You think William Jennings Bryan surely must have had one of those thunderous, rolling voices, rising and falling like the tides, like Jehovah.

Not so. It was a light voice, a high baritone. He talked fast, with hardly any drama at all.

Booker T. Washington's voice was deeper, but clipped and precise. Buffalo Bill Cody, on the other hand, was a showman to the core, and his voice rang when he rode into the arena of his Wild West extravaganza to say, "Ladies and gentlemen, permit me to introduce to you a Congress of the Rough Riders of the World."

Theodore Roosevelt, so the story goes, was soon to pick up on that last phrase.

You can hear these long-dead people talking again, you can hear Ellen Terry doing Juliet, and Joseph Jefferson doing Rip Van Winkle, the role he could never escape (he assumed a comic Dutch accent), and Rudyard Kipling, elegantly British, and Leo Tolstoy, heavily Russian. There are minstrels and church choirs and comic monologuists and marching bands. And politicians, from Coolidge to McAdoo to Harding (now there was a mellifluous voice) to Taft. Sarah Bernhardt, Edwin Booth, Tom Edison himself ... in fact 668 recordings, all on one disc.

The Library of Congress has compressed 33 hours of recordings onto one side of this new digital disc, and enterprising listeners can use it at the performing arts reading room in the Madison Building. Produced to mark the centennial of the invention of the audio disc in 1887 by Washington's Emile Berliner, the disc is the size of a 45-rpm record.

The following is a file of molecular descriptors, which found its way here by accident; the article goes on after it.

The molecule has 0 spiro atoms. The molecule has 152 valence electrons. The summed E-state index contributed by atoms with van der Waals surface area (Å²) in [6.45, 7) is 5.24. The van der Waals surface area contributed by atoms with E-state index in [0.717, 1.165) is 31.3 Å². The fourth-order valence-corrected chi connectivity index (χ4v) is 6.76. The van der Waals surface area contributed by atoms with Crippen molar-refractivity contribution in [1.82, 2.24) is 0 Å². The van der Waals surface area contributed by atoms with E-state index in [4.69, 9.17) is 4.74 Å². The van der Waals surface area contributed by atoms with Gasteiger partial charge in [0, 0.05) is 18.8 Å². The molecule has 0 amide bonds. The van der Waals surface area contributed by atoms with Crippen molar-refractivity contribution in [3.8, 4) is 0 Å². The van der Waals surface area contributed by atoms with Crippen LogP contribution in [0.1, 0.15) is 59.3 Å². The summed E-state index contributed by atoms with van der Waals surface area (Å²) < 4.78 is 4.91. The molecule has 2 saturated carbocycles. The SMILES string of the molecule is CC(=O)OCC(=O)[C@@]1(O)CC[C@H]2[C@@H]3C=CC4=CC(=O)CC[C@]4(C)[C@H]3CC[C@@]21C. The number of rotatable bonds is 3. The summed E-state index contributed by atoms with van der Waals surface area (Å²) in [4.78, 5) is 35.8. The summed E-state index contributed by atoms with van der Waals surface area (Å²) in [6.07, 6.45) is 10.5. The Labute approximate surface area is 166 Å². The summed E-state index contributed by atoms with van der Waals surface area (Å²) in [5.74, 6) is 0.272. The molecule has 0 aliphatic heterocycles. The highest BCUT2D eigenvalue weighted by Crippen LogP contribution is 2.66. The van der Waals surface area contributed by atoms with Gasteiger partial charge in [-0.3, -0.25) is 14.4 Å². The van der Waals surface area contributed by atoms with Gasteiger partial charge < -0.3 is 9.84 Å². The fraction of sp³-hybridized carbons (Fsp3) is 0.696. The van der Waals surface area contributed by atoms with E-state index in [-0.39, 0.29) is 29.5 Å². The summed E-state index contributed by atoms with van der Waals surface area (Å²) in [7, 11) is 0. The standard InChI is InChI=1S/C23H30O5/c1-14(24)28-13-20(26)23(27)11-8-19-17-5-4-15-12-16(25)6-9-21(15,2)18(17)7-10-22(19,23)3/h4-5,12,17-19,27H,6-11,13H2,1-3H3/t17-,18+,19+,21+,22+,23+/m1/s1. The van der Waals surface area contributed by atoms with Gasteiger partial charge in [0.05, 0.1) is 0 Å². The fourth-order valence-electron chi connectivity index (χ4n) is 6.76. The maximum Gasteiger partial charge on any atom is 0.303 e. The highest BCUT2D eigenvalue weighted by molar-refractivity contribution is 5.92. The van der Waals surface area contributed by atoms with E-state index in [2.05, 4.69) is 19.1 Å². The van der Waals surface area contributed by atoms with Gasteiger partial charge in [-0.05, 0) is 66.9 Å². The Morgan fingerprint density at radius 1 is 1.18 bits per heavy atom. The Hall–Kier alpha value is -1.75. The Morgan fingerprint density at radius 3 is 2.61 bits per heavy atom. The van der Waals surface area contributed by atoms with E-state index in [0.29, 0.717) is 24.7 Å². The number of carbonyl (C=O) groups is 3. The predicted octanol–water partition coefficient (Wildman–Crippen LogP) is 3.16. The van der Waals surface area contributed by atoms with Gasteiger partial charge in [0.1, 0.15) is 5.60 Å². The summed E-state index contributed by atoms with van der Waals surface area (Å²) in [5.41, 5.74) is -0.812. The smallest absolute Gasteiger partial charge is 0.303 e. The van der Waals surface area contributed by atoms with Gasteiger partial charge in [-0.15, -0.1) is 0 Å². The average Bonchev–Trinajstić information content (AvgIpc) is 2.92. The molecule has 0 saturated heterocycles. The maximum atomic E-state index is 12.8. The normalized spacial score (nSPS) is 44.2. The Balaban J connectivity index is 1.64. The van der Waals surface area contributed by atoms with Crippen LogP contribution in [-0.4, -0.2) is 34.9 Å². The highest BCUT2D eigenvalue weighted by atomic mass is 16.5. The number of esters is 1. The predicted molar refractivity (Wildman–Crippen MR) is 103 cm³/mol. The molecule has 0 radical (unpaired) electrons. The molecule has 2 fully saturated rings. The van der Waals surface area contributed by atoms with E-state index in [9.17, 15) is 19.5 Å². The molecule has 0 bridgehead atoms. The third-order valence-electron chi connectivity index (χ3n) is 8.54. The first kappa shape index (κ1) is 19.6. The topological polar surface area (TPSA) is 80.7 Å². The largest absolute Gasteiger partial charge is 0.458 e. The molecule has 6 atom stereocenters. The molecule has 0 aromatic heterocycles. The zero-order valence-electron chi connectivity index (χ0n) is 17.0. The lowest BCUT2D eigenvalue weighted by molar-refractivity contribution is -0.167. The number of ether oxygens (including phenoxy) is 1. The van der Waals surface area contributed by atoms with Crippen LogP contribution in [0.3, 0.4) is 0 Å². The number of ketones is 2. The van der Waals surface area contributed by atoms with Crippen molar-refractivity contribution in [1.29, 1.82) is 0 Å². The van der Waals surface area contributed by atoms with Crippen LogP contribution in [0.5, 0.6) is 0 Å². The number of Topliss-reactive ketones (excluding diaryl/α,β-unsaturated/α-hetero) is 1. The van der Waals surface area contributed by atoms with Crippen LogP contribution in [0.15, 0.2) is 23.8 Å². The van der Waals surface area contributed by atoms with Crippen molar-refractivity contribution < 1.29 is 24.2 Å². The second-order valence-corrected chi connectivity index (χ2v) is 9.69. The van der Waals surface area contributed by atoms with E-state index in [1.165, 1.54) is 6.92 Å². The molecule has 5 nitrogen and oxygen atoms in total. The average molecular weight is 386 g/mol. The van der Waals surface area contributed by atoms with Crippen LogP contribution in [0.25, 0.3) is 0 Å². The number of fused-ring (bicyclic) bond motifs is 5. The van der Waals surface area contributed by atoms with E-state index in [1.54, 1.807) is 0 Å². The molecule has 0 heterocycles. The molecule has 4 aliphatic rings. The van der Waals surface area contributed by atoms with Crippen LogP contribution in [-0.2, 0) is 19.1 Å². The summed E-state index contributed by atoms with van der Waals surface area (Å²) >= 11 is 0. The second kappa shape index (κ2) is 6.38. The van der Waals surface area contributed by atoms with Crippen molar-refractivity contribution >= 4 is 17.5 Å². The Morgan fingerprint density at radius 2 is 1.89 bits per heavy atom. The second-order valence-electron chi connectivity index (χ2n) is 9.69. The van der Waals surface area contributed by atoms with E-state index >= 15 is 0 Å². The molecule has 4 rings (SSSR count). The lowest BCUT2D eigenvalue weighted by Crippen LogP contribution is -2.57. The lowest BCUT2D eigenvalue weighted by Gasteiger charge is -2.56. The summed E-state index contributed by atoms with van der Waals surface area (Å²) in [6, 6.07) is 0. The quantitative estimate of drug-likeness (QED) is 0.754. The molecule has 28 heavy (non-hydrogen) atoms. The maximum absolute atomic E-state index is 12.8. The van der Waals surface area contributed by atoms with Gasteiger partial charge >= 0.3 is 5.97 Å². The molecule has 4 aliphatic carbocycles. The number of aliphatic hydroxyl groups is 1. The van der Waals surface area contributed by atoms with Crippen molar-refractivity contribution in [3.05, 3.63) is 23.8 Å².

"There are limitations," said reference librarian Sam Brylawski. "The quality is not always good. And there are blips of silence every half-minute or so. But we've got almost every recorded spoken word that the library has, before 1910."

Until 1925, when electricity was used for recordings, everything was voice activated, made by talking into a horn. This means that when you hear a famous speech like Bryan's "Cross of Gold" address, you are not really there at the Democratic convention in 1896. It is a studio reenactment. Some of the famous speeches are not even made by their original authors.

One ubiquitous voice is that of George Graham, a former train caller who was discovered by Berliner hawking patent medicines at Seventh and Pennsylvania here. "We have tried to pick whole collections of records, not just highlights," said Brylawski. "For instance, we have all of the Nation's Forum label. That way we save a huge amount of ephemera, lost genres of entertainment."

There is raucous vaudeville humor, ethnic humor to offend almost anyone, rube humor. How long has it been since everybody west of Albany was considered a rube? Who remembers how big the Christy Minstrels used to be? When did you last hear "Barbara Frietchie" recited straight?

Maybe we are still an adolescent country, but when you hear these sounds from our past you realize we have come quite a long way at that.